This dog’s breakfast of random objectives, even if achieved, would do little or nothing to make the U.S. stronger or safer or to advance American ideals. It is not attached to a serious diagnosis of threats and opportunities, strengths and weaknesses, or adversary and allied incentives. None of the four objectives materially reinforces another, nor do they work together to accomplish a coherent foreign-policy goal. While I could put on a debater’s hat and cobble together a diagnosis and guiding policy to which these objectives could be attached to form Rumelt’s kernel, that is not a debating position I’d expect to be able to defend effectively. Good luck, for example, trying to reconcile the elevation of climate-change objectives–which can only be accomplished by preventing emerging economies from developing along the same lines as the OECD nations–with a devotion to free-trade principles. A best-case scenario deal with Iran would inhibit that country’s use of nuclear power, a precedent that would also hinder the climate-change objective. Recognizing Cuba without preconditions sends a signal to the Iranian government that they can get what they want with minimal concessions, making a deal harder to close and ratify. And those are just the internal contradictions. The lack of contact, for the most part, between these initiatives and the actual pressing problems facing the United States is glaring.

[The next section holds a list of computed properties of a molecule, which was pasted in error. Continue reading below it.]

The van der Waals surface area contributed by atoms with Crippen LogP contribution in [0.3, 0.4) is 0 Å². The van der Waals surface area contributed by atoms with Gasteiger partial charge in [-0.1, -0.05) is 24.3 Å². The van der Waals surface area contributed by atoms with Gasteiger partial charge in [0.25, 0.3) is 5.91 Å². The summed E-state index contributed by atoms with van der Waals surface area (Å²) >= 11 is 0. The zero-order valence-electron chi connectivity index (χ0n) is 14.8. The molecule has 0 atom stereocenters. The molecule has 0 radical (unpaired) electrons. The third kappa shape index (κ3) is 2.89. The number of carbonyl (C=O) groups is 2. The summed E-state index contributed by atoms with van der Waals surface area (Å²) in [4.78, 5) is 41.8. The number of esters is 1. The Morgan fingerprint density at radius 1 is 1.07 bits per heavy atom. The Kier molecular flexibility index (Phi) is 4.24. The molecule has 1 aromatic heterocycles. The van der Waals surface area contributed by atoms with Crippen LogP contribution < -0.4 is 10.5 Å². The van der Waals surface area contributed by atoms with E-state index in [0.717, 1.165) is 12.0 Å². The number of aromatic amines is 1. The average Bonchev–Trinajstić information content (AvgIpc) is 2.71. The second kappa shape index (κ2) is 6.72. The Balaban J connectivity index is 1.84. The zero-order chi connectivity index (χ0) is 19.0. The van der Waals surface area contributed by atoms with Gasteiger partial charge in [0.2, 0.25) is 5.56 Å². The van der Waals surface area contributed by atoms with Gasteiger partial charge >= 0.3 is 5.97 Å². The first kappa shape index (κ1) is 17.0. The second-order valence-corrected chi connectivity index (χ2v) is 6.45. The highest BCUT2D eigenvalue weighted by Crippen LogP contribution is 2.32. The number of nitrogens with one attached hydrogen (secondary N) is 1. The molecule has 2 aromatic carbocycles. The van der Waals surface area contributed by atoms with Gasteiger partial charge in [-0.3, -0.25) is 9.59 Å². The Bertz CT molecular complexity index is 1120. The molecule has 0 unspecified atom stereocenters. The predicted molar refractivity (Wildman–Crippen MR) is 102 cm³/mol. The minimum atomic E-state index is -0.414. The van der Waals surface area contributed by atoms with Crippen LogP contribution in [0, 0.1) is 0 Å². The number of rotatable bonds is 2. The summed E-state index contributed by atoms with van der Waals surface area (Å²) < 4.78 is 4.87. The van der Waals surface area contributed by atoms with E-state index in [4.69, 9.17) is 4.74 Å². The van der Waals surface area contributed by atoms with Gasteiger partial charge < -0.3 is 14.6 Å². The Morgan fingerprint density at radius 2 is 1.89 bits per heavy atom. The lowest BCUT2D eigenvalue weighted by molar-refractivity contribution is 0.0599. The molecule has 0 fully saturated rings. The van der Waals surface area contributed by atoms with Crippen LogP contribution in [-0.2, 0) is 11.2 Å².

What comes through clearly from this and other articles, as well as memoirs from Administration insiders and foreign counterparts, is how much of what passes for “big picture” thinking in the White House is purely reactionary–not to events in the world but to what are perceived as the sins and errors of past American policy. Anything smacking of the “Cold War,” whether it be opposition to Russian expansionism or to Cuban human rights violations, is automatically downgraded. Anything smacking of the “Bush Doctrine,” even such no-brainer moves as cashing in the hard-fought (and blunder-filled) victory in Iraq with a Status of Forces Agreement permitting a permanent contingent of U.S. troops to stabilize Iraq, is treated with negligence bordering on contempt. The problem, of course, is that even though the Cold War is indeed over (and even if you were lukewarm about it at the time) and even if Bush’s war in Iraq was a blunder, that has little or no bearing on the current situation facing the U.S.